Lamborghini Huracan LP610-4

Sharing a platform with the next generation Audi R8, the Huracan sticks with the proven Gallardo formula of all-wheel drive and a mid-engined V10 that produces just over 600bhp and 413 torques. 0-100km/h takes a scant 3.2 seconds, and takes the car on to a limited top speed of 322kph. The model is slightly heavier than the Gallardo, but at the same time more fuel efficient. This might have something to do with new DSG style gearbox that replaces the outgoing model’s clunky E-Gear. This is a result of parts sharing between VW brands and means that the transmission in my GTI and the one in the Huracan are somewhat similar. But, being Lamborghini, they can’t call their transmission simply “DSG”, so instead “Lamborghini Doppia Frizione” it is. How very Italian. This paddle operated slush box is the only transmission offered, but given Lamborghini’s love for creating niche models we can expect to see a manual, rear-wheel drive variant in the future.

Lamborghini Huracan LP610-4

Rumors initially suggested the Gallardo replacement would be called the Cabrera, but Huracan continues the company’s tradition of naming their cars after famous fighting bulls. The styling takes cues from the Aventador, Murcielago, and the limited edition Sesto Elemento = of 2011. To my eyes this new baby bull looks stunning.

Lamborghini Sesto Elemento

The current crop of competitors in the mid-engined junior supercar market include the McLaren 12C and the Ferrari 458, both of which offer similar levels of power for a similar price. It’s nice to see Lamborghini finally offer a new model, as in the same time frame that the Gallardo was produced Ferrari offered the 360, followed by the F430, and then the 458. Let’s hope the wait was worth it, but if Lamborghini’s track record in anything to go by then this new model will be a stormer.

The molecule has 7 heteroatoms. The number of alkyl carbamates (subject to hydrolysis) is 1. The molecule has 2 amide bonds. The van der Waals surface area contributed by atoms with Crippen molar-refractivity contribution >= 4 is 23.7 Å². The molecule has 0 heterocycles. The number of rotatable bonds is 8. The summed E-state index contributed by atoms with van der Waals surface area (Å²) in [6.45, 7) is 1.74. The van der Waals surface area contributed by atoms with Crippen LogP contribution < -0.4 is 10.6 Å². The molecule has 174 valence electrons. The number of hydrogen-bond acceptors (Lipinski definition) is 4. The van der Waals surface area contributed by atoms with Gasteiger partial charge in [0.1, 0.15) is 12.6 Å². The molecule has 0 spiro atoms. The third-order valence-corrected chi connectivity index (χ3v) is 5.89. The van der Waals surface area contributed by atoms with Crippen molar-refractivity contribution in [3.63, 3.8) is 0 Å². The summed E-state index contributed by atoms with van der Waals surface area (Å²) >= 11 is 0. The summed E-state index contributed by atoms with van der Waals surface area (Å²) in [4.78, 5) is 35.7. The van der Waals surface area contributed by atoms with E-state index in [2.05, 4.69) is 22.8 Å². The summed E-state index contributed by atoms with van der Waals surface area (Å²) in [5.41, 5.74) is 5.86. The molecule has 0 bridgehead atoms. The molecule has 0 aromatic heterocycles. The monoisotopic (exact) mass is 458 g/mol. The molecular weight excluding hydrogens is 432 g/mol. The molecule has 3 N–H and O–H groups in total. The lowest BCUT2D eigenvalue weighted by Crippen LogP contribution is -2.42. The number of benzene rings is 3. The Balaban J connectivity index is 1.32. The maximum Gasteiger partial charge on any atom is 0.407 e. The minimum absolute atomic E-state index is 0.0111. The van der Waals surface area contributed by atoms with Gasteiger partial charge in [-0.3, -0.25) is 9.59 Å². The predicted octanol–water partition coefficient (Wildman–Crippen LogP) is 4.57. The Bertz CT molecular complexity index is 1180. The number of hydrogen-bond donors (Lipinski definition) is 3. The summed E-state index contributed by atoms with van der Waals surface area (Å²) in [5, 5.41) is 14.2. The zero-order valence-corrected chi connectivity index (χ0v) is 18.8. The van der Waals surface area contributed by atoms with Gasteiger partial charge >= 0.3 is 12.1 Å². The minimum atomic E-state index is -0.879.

The Huracan will be officially launched at the 2014 Geneva Autoshow in March, and we can expect a convertible variant sometime over the next year. Exciting times ahead!

Spotted in the Wild: Snow Cat

•December 18, 2013 • 1 Comment

Let me set the scene: it is currently -5°C in Toronto; three days ago approximately 20cm of snow fell from the sky to bury our lives; the roads remain a slushy nightmare. Seeing any type of performance car out and about was very, very unlikely. If any Ubercars were seen they would have to have some form of four-wheel drive, like the Ferrari FF that I saw yesterday. So imagine my surprise when some truly committed petrolhead in my neighborhood parked his beautiful Jaguar XFR-S at my local grocery store.

Jaguar XFR-S

Picking a parking spot isn’t hard when you see a c that you dream about, especially when it’s French Racing Blue – quite easy to spot. I don’t have any actual pictures of the one I saw as I left my phone at home (stupid), but I can assure you it had a nice smattering of road grime on it, compounding my lust.